Dozens of young adults on TikTok are vowing to throw out their e-cigarettes and quit vaping – but not for health reasons.
“In my effort to help [the Democratic Republic of] Congo, I’m quitting vaping,” Micah Ndango, who has been vaping for five years, says in a video that has been viewed more than 15,000 times.
“My sister just took my last vape so I’ll be documenting my vape-quitting process on here,” the 21-year-old pledges.
DR Congo, a central African country, is the world’s main source of cobalt, a key component of the lithium-ion batteries used in mobile phones, electric vehicles and many models of e-cigarette.
It is also home to more than 100 million people and currently faces what the UN says is one of the “largest humanitarian crises in the world”.
Dozens of armed groups have long plagued DR Congo’s mineral-rich east and this year heightened conflict has pushed the number of people forced to flee their homes to a record 6.9 million people, UN data shows.
Civilians are also being targeted – just last week 14 villagers were killed by suspected Islamist militants.
As reports of the recent unrest spread, social media users have been questioning the role international companies and consumers have in DR Congo’s woes.
“The first time I heard about the impacts of cobalt mining in Congo was from a TikTok ,” Ms Ndango, who lives in the United States.
“After watching that TikTok I did my own research on the subject.”
A general view of miners working at an artisanal mine near Kolwezi, DR Congo
Mines in DR Congo supply around 70% of the world’s cobalt, according to the US government
In September, a report from Amnesty International found multinational companies mining for copper and cobalt in DR Congo had forcefully evicted entire communities.
Amnesty also found human rights abuses – for instance numerous villagers who refused to leave their homes said they were beaten by Congolese soldiers.
And last year, the US Department of Labor added lithium-ion batteries to its “list of goods produced by child labour or forced labour”, based on its evidence of children mining cobalt in DR Congo.
“Thousands of children miss school and work in terrible conditions to produce cobalt for lithium-ion batteries,” the department reported.
It said entire families might work in Congolese cobalt mines: “When parents are killed by landslides or collapsing mine shafts, children are orphaned with no option but to continue working.”
Given the scale of the practice, Ms Ndango recognises it might be difficult for online activism to drive lasting change on the ground. However, her videos will raise awareness at the very least, she says.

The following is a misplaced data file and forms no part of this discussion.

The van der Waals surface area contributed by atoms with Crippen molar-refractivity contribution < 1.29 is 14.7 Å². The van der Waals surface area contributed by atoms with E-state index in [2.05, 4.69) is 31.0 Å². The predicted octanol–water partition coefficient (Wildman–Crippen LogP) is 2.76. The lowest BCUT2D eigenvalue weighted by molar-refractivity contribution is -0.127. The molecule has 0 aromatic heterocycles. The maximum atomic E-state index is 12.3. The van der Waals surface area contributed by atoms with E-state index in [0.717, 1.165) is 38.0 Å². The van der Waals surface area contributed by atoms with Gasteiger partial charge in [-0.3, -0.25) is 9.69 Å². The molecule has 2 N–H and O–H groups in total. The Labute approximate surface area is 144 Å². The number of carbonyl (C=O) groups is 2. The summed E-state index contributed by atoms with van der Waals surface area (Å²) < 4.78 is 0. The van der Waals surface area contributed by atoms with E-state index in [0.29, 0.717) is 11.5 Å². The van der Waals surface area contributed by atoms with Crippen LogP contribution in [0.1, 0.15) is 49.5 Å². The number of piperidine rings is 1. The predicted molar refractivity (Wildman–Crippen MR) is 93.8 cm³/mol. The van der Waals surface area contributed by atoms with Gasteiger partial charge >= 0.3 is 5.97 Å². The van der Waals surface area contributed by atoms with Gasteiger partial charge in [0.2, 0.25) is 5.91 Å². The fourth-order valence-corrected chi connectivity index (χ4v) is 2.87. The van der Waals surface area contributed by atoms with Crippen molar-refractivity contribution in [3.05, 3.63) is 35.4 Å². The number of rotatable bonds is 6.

“You never who is on the other side of that phone and the change they may be able to make.
“I believe that I have the ability to spread awareness and social media is an incredibly powerful communication tool, so why not use it?”
Videos of TikTokers like Ms Ndango pledging to quit vaping have indeed gained widespread attention. One of the most watched – by creator @itskristinamf – has been viewed more than 1.7 million times.
On Ms Ndango’s own videos, dozens of TikTok users have responded with comments like: “You aren’t alone. Just started the same thing” and “GIRL I QUIT TODAY TOO WE IN THIS TOGETHER”.
A woman with painted nails holding an e-cigarette
Many e-cigarettes use lithium-ion batteries
However, Christoph Vogel, author of Conflict Minerals, Inc.: War, Profit and White Saviourism in Eastern Congo, believes such digital activism is a “double-edged sword”.
It can draw mass attention to important issues, but can often only do so through “massive simplification”, he tells.
“There are widespread human rights violations, including child labour, in the context of cobalt mining – adding to significant health hazard,” says Mr Vogel, a UN Security Council expert on DR Congo who spent years working in the country.
“But this is common to mining in general and it would be misleading to assign that to cobalt, per se.”
Online activism also risks stripping agency from the communities it means to help while “Western advocates and the swarm intelligence of online users dominate the narrative”.
Ms Ndango acknowledges this point.
“There’s so many layers to the issues in DR Congo but when spreading awareness online, people are going to oversimplify things to fit the 60 seconds they have.”
She laments that the people impacted the most from cobalt mining in DR Congo might not have the means to tell their own stories en-masse, but urges others to “use your power for good”.